Indeed, Zelensky’s role in, and influence on, this info-war effort cannot be overstated. From the beginning, he and/or the people advising him have recognized the power of images and rhetoric in wartime. His “I need ammunition, not a ride” rejoinder, for example, stiffened spines in Europe and became a global phenomenon. His insistence on defending Kyiv won admiration among Americans, who have been disappointed by allies in recent years. And his defiant declaration to Putin’s invaders on the first day of the war – “It will be our faces you see, not our backs” – electrified his countrymen. As Bill McGowan and Juliana Silva of Clarity Media conclude, “Zelensky is wielding a modern-day slingshot in the form of social-media tools and modern communication skills that are helping him gain an upper hand in what is also a crucial battle: the struggle to control the narrative of war.”

Eric Edelman of the Center for Security and Budgetary Assessments notes that Ukraine got an assist in the information domain before the war, when the Biden administration preemptively released intelligence laying bare Putin’s plan to invade. That led to repeated denials from Moscow. But those denials, which proved to be lies, “created a presumption of disbelief, which has helped the Ukrainians dominate the information space.”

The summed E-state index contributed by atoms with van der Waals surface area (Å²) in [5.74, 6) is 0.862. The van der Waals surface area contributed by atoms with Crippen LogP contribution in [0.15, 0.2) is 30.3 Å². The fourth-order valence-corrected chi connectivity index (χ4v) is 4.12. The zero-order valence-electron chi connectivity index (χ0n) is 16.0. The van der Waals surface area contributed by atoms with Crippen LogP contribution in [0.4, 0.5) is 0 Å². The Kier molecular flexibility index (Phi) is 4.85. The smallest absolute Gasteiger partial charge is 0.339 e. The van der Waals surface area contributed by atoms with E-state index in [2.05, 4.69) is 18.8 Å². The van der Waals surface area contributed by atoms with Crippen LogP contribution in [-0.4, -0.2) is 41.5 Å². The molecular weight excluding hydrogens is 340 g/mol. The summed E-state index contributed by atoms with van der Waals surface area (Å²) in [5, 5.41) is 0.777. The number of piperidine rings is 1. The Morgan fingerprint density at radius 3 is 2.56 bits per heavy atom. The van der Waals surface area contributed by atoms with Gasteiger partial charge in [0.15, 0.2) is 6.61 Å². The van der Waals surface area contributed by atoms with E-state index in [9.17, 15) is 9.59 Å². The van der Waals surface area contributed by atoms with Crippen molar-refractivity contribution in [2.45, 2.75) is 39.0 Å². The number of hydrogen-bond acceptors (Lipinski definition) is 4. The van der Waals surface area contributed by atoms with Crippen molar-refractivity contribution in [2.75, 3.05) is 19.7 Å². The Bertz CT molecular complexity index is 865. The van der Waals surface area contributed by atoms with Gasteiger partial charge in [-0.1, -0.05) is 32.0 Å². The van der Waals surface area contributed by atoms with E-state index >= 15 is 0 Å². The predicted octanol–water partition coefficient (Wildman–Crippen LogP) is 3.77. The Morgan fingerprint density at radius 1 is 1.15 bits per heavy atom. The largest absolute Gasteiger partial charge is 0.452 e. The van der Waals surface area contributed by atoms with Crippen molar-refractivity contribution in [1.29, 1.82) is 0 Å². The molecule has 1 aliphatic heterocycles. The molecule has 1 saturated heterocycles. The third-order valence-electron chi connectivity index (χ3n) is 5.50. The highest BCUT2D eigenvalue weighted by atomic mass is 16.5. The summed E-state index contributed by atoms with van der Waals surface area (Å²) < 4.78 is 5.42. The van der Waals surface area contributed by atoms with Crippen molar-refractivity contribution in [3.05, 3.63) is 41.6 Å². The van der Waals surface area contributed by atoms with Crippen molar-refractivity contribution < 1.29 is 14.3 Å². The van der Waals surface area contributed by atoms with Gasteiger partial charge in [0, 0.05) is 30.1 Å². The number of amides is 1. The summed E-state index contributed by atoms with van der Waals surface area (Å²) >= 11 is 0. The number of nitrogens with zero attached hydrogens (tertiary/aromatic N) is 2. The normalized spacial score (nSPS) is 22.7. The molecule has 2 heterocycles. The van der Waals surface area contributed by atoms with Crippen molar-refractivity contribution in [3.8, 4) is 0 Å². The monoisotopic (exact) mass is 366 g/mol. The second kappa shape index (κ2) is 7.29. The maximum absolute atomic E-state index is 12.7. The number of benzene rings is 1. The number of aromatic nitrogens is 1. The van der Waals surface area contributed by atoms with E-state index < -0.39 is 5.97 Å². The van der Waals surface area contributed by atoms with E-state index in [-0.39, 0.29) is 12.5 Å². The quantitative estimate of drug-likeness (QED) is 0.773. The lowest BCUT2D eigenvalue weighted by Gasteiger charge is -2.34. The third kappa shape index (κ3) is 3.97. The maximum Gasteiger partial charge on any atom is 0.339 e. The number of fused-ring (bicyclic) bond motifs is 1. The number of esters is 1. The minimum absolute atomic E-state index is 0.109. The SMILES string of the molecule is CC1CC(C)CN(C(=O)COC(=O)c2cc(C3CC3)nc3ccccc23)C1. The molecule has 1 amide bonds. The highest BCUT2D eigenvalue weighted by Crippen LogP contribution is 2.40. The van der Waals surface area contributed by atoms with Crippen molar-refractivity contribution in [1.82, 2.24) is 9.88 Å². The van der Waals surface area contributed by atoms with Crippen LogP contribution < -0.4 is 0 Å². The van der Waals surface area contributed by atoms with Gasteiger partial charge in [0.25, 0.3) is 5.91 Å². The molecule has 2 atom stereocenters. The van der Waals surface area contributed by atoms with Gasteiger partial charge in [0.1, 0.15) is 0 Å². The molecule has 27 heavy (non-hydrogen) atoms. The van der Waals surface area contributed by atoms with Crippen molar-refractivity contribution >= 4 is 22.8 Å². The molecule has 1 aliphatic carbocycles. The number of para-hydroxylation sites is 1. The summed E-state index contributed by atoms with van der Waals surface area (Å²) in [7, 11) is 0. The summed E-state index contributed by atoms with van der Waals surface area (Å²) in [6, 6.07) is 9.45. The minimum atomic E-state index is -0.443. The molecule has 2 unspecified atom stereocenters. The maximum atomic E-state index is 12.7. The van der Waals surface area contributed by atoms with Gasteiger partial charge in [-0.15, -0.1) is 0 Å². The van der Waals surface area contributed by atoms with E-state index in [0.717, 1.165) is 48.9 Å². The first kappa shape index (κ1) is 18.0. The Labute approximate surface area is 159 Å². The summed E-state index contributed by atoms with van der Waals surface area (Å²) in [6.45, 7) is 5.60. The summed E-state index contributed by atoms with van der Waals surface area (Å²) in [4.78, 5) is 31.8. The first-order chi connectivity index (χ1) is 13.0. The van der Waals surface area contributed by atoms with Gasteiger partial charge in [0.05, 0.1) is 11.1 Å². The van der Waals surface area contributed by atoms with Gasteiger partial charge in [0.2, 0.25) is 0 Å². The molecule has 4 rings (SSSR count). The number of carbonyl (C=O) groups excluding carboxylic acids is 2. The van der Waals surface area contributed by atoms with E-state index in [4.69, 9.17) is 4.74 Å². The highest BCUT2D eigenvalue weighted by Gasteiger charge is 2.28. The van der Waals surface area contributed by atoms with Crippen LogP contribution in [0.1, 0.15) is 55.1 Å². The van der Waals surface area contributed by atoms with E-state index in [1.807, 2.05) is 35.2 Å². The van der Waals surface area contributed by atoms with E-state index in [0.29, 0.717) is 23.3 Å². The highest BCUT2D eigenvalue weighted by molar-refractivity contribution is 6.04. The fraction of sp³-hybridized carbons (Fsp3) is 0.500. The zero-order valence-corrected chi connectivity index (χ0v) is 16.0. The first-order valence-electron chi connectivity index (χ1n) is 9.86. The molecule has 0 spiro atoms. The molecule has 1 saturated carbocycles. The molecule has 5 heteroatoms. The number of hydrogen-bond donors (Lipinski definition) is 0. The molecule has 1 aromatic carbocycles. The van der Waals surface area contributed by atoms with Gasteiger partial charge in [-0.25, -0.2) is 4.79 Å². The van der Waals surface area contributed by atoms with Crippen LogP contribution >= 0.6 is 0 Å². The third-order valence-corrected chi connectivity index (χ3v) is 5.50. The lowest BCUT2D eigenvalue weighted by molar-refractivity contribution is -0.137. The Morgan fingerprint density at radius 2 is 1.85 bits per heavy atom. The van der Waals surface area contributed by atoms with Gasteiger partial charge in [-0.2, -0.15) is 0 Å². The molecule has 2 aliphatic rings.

Crowdsourced war 

This torrent of images, data, videos and speeches unleashed via every social-media platform – some deeply moving, some chilling and thought-provoking – has shaped how the world views the conflict and thus fueled a far-reaching counteroffensive against Putin’s regime.

How far-reaching? Ukraine isn’t even firing many of the salvos: NATO, allied governments, American universities, rock stars, actors, and multinational businesses have joined the battle with a barrage of videos, apparel, tweets, info-graphs, advertisements and guerrilla QR codes. Netflix added to its library the hit TV show that made Zelensky famous. Facebook blocked access to Russian propaganda platforms. Apple de-platformed RT News and Sputnik News (both notorious purveyors of Kremlin propaganda) from its app store and then disabled the maps function on Apple devices inside Ukraine “as a safety and precautionary measure for Ukrainian citizens.”

Moreover, Ukraine’s information war is directly impacting the kinetic war. When they heard Zelensky’s “I need ammunition” appeal, America’s largest ammunition producers took him literally and sent millions of rounds to Ukraine’s defenders.